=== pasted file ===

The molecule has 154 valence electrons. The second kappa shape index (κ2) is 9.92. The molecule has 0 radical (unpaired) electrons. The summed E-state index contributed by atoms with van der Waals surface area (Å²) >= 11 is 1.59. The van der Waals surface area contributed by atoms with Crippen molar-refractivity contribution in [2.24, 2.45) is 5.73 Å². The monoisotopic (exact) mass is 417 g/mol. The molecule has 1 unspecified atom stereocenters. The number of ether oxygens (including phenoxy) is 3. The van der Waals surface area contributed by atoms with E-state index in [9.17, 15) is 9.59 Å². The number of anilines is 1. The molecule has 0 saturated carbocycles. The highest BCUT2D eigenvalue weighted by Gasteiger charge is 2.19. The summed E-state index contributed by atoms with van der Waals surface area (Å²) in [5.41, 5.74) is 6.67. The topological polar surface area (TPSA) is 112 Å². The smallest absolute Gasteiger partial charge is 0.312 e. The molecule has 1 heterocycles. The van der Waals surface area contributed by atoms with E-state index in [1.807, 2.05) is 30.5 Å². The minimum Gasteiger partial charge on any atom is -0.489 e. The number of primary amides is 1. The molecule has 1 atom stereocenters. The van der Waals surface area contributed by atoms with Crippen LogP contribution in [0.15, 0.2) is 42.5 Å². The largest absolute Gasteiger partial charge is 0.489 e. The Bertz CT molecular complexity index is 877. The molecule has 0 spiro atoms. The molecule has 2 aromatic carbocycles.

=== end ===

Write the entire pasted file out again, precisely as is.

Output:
The molecule has 154 valence electrons. The second kappa shape index (κ2) is 9.92. The molecule has 0 radical (unpaired) electrons. The summed E-state index contributed by atoms with van der Waals surface area (Å²) >= 11 is 1.59. The van der Waals surface area contributed by atoms with Crippen molar-refractivity contribution in [2.24, 2.45) is 5.73 Å². The monoisotopic (exact) mass is 417 g/mol. The molecule has 1 unspecified atom stereocenters. The number of ether oxygens (including phenoxy) is 3. The van der Waals surface area contributed by atoms with E-state index in [9.17, 15) is 9.59 Å². The number of anilines is 1. The molecule has 0 saturated carbocycles. The highest BCUT2D eigenvalue weighted by Gasteiger charge is 2.19. The summed E-state index contributed by atoms with van der Waals surface area (Å²) in [5.41, 5.74) is 6.67. The topological polar surface area (TPSA) is 112 Å². The smallest absolute Gasteiger partial charge is 0.312 e. The molecule has 1 heterocycles. The van der Waals surface area contributed by atoms with E-state index in [1.807, 2.05) is 30.5 Å². The minimum Gasteiger partial charge on any atom is -0.489 e. The number of primary amides is 1. The molecule has 1 atom stereocenters. The van der Waals surface area contributed by atoms with Crippen LogP contribution in [0.15, 0.2) is 42.5 Å². The largest absolute Gasteiger partial charge is 0.489 e. The Bertz CT molecular complexity index is 877. The molecule has 0 spiro atoms. The molecule has 2 aromatic carbocycles.